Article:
Masai and Dibaba face off


BYDGOSZCZ, March 27 – The cream of African running talent will be on display at the World Cross-Country Championships on Sunday, with a battle royale between Ethiopia and Kenya likely in both men and women's events.A welcome returnee to the women’s 8km race will be Ethiopian Tirunesh Dibaba, the reigning double Olympic middle-distance champion bidding for a fourth world cross-country title.

But Dibaba’s injured male team-mate Kenenisa Bekele, a multi-medal winner who has also shone on the track, will not be competing through injury.

Dibaba missed last year’s edition in Jordan through injury but won the crown in Edinburgh in 2008 to add to victories in 2005 and 2006, and a silver in 2007.

Last year in Amman, Kenya dominated the women’s race in Dibaba’s absence, Florence Kiplagat claiming gold around the wind-swept course at Bisharat Golf Club.

Kiplagat is not in the Kenyan team this time around, and it will be 20-year-old reigning silver medallist Linet Masai, third in 2008 behind Dibaba and Mestawet Tufa, leading the east African country’s charge.

Masai, who also inherited Dibaba’s world track title at 10,000m in Berlin last year, arrives in Poland in good form, with wins in Soria last November, the Cross Italica in Seville in January and the Kenyan nationals last month.

While Dibaba and Masai are the stand-out favourites, there are a host of their compatriots who will be battling for a podium finish.

Kenya boast a strong squad including the likes of Lineth Chepkurui, Margaret Wangare and Emily Muge, while Ethiopia will field Werknesh Kidane, the 2003 long-course champion, Meselech Melkamu and Mamitu Daska.

Kenya’s men’s team are targeting a first individual gold since Paul Tergat in Belfast in 1999.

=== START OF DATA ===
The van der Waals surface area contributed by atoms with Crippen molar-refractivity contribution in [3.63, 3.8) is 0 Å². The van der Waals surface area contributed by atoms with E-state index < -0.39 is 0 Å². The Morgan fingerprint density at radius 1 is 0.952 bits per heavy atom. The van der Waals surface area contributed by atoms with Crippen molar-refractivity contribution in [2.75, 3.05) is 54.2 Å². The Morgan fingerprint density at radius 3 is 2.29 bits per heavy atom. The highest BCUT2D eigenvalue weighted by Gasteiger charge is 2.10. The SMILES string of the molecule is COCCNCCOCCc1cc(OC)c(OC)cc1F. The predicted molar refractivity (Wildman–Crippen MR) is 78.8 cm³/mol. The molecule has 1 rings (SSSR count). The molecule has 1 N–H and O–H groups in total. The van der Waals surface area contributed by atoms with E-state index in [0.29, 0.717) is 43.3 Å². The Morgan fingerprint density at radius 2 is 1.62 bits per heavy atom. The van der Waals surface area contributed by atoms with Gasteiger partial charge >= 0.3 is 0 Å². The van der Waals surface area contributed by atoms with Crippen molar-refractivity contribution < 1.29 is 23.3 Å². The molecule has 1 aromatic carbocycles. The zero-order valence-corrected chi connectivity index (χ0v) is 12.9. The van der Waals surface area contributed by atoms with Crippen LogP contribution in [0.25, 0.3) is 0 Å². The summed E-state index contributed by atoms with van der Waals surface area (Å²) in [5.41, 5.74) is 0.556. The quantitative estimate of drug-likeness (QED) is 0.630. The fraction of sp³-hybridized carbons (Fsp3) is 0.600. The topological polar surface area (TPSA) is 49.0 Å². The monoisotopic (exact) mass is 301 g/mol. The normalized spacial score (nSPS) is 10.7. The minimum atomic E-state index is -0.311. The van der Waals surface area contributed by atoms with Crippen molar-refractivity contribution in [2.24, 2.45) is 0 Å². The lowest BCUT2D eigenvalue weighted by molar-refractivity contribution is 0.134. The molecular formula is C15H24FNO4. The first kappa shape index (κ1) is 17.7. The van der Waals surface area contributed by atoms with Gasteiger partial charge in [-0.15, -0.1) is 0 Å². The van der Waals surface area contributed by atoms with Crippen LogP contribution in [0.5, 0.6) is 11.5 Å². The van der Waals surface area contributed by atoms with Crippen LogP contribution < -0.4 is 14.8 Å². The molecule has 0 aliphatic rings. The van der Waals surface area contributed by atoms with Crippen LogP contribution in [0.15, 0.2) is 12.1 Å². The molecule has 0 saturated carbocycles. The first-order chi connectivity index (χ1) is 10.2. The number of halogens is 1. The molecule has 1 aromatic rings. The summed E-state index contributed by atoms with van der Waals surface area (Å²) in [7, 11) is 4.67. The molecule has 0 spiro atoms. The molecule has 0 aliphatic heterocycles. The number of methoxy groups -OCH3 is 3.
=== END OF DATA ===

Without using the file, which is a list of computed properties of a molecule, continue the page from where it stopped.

In the absence of Bekele and Eritrean Zersenay Tadese, two titans of cross country running who have dominated this race throughout the last decade, Kenyan hopes lie with 19-year-old Paul Tanui.

Tanui won the Kenyan Championships by a huge 30.2sec, and will be seeking to translate that form into a race that promises to be tough, with rain and mud predicted.

Tanui’s task will be aided by fellow teenager Lucas Rotich, Leonard Komen, who finished fourth in Amman, and Joseph Ebuya, who was fourth in 2008 and won at Edinburgh in January where Bekele was fourth.

Also in the team are Hosea Macharinyang and Richard Matelong who has Olympic and world steeplechase medals from each of the past three years.

The Ethiopian charge will be led by defending champion Gebre-egziabher Gebremariam and Hunegnaw Mesfin.

Last year’s junior winner Ayele Abshero is on this year’s senior team, but the team could be lacking some depth with Bekele and a handful of other known names not running.

Other rivals for the podium will likely include Tadese’s training partner, Samuel Tsegay, reigning silver medallist Moses Kipsirio of Uganda, and Moroccan Chakir Boujattaoui.

Not one runner born outside Africa failed to bother the top 10 of the men and women’s races at both senior and junior level in Amman last year.

The last men’s team title to have gone Europe’s way was England’s victory in 1980 in Paris. Portugal’s women took a title in 1994, but since then Ethiopia and Kenya have swept aside all in front of them.

The last individual title to have gone to a non-African woman was to Australian Benita Johnson in 2004, with the last to have gone to a man coming in the shape of Carlos Lopes on home soil in Lisbon way back in 1985.